Epilepsy Drug Alternative for Canines Studied at Three U.S. Veterinary Centers
Neurologists at three centers in the United States are studying the effects of a new drug, used in human patients since 1999, on dogs with epilepsy. The goal is to recruit 50 dogs for the study, which now has 15 canines taking Keppra in conjunction with phenobarbital and potassium bromide, two drugs used in dogs for at least 20 years. These traditional treatments can cause side effects and are ineffective in controlling seizures in some dogs, said Karen Munana, DVM, a board-certified neurologist and associate professor at North Carolina State University, who spearheaded the study. “They can sometimes control seizures, but the cost you pay can be severe,” Munana said. “I wanted to find ways and treatments to get better control for dogs.”
In some dogs, both phenobarbital and potassium bromide cause sedation and unsteadiness. The drugs also can cause liver damage, Munana said. Although researchers do not yet know how Keppra works, “it seems to have a different mechanism of action than the established drugs,” Munana explained. “It tries to stabilize the hyperexcitability of the brain.”
Over the last few years, several drugs have been approved for human use to control epilepsy, including Keppra, which does not seem to interact negatively with the phenobarbital or potassium bromide given to study dogs. Primary epilepsy usually surfaces in dogs between the ages of one and five years of age, and it is one of the most common diseases, Munana said. Primary epilepsy, an inherited disease, is prevalent in several breeds, including German shepherds, Labrador retrievers, beagles and an increasing number of border collies seen by Munana. Some studies have shown genetics and breed disposition as direct causes, she added.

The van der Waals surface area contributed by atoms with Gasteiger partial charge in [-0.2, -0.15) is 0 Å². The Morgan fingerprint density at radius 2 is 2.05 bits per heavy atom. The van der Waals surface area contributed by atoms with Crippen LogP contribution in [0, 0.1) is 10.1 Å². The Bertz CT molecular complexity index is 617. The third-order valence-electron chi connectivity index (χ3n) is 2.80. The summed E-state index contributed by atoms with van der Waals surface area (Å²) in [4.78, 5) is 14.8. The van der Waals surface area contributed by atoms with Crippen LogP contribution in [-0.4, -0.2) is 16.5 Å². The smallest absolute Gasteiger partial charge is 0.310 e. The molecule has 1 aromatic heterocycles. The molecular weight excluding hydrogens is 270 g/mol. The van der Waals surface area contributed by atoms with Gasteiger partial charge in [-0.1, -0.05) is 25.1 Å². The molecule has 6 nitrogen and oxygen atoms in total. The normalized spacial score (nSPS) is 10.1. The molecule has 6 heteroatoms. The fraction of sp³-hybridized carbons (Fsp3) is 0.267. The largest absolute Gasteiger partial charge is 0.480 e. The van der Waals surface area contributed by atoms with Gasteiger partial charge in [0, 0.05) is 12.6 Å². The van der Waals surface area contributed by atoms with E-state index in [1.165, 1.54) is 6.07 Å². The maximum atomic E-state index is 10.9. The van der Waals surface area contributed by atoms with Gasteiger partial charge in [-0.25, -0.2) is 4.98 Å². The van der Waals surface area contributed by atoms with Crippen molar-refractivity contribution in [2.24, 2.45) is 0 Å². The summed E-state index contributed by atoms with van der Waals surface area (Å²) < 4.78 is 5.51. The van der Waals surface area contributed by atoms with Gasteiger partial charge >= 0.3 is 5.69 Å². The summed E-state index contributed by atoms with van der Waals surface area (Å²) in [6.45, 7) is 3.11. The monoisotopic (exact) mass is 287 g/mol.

September marked the one-year anniversary of the study, which is being conducted at North Carolina State University, Virginia-Maryland Regional College of Veterinary Medicine and the University of Tennessee over a three-year period. The three schools have overlapping referral bases.
“The object is to see whether this anticonvulsant [Keppra] works,” said Karen Inzana, DVM, DACVIM, professor of small animal clinical sciences, who is working with three dogs in Virginia. “The owners seem to be very interested and willing to do what it takes to get this information.”
To qualify, dogs have to pass a physical and neurological exam to rule out an underlying structural cause for epilepsy and must have had at least four seizures per month while on potassium bromide and phenobarbital. Once dogs are diagnosed with primary or idiopathic epilepsy, they are enrolled in the study, which is funded by the Morris Animal Foundation, and can begin the 44-week regime. Dogs receive Keppra for 16 weeks, followed by four weeks of no drug, then 16 weeks of a placebo. Owners are asked to monitor their dog’s progress with daily checklists and fill out a questionnaire if seizures occur. Dogs are seen by the centers at eight-week intervals for blood tests that monitor the effects of the drug. No side effects or dramatic changes in blood work have yet been recorded, Munana said.
Keppra is given in conjunction with either phenobarbital or potassium bromide, though the drug has been used effectively as a sole agent in humans. Keppra would cost dog owners hundreds of dollars per month in comparison to the lower cost of the established drugs, which range from $10 to $75 per month, Munana said. For more information about referrals for the study, contact Julie Osborne, a credentialed technician, who is working with Munana.